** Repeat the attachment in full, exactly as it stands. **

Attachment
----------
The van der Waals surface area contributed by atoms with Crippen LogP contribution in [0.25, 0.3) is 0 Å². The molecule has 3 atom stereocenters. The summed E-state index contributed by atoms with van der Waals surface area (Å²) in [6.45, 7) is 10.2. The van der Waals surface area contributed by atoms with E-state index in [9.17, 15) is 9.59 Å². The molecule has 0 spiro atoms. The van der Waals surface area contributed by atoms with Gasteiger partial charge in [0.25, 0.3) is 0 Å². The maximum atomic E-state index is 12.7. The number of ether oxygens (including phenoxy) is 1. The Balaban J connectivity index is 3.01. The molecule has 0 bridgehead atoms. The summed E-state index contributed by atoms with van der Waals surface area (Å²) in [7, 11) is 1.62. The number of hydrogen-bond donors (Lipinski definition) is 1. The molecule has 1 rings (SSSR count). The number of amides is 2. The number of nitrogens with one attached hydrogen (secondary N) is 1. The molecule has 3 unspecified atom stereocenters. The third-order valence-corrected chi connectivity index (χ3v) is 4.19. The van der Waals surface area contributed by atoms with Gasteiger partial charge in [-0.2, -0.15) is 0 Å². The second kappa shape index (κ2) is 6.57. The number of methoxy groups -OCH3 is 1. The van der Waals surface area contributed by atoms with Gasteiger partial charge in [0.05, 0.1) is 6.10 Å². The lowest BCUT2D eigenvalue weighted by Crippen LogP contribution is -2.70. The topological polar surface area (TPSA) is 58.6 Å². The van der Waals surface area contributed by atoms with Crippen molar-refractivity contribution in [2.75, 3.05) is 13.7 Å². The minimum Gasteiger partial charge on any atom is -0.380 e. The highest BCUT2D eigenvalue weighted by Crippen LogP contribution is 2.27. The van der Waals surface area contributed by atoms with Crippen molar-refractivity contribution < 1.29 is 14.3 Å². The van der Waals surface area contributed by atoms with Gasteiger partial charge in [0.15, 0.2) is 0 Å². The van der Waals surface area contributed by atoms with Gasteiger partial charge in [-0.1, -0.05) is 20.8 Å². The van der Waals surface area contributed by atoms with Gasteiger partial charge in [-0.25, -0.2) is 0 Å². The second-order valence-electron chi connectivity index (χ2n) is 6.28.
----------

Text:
The van der Waals surface area contributed by atoms with Crippen LogP contribution in [0.25, 0.3) is 0 Å². The molecule has 3 atom stereocenters. The summed E-state index contributed by atoms with van der Waals surface area (Å²) in [6.45, 7) is 10.2. The van der Waals surface area contributed by atoms with E-state index in [9.17, 15) is 9.59 Å². The molecule has 0 spiro atoms. The van der Waals surface area contributed by atoms with Gasteiger partial charge in [0.25, 0.3) is 0 Å². The maximum atomic E-state index is 12.7. The number of ether oxygens (including phenoxy) is 1. The Balaban J connectivity index is 3.01. The molecule has 0 bridgehead atoms. The summed E-state index contributed by atoms with van der Waals surface area (Å²) in [7, 11) is 1.62. The number of hydrogen-bond donors (Lipinski definition) is 1. The molecule has 1 rings (SSSR count). The number of amides is 2. The number of nitrogens with one attached hydrogen (secondary N) is 1. The molecule has 3 unspecified atom stereocenters. The third-order valence-corrected chi connectivity index (χ3v) is 4.19. The van der Waals surface area contributed by atoms with Gasteiger partial charge in [-0.2, -0.15) is 0 Å². The second kappa shape index (κ2) is 6.57. The number of methoxy groups -OCH3 is 1. The van der Waals surface area contributed by atoms with Gasteiger partial charge in [0.05, 0.1) is 6.10 Å². The lowest BCUT2D eigenvalue weighted by Crippen LogP contribution is -2.70. The topological polar surface area (TPSA) is 58.6 Å². The van der Waals surface area contributed by atoms with Crippen molar-refractivity contribution in [2.75, 3.05) is 13.7 Å². The minimum Gasteiger partial charge on any atom is -0.380 e. The highest BCUT2D eigenvalue weighted by Crippen LogP contribution is 2.27. The van der Waals surface area contributed by atoms with Crippen molar-refractivity contribution < 1.29 is 14.3 Å². The van der Waals surface area contributed by atoms with Gasteiger partial charge in [0.15, 0.2) is 0 Å². The van der Waals surface area contributed by atoms with Gasteiger partial charge in [-0.1, -0.05) is 20.8 Å². The van der Waals surface area contributed by atoms with Gasteiger partial charge in [-0.25, -0.2) is 0 Å². The second-order valence-electron chi connectivity index (χ2n) is 6.28.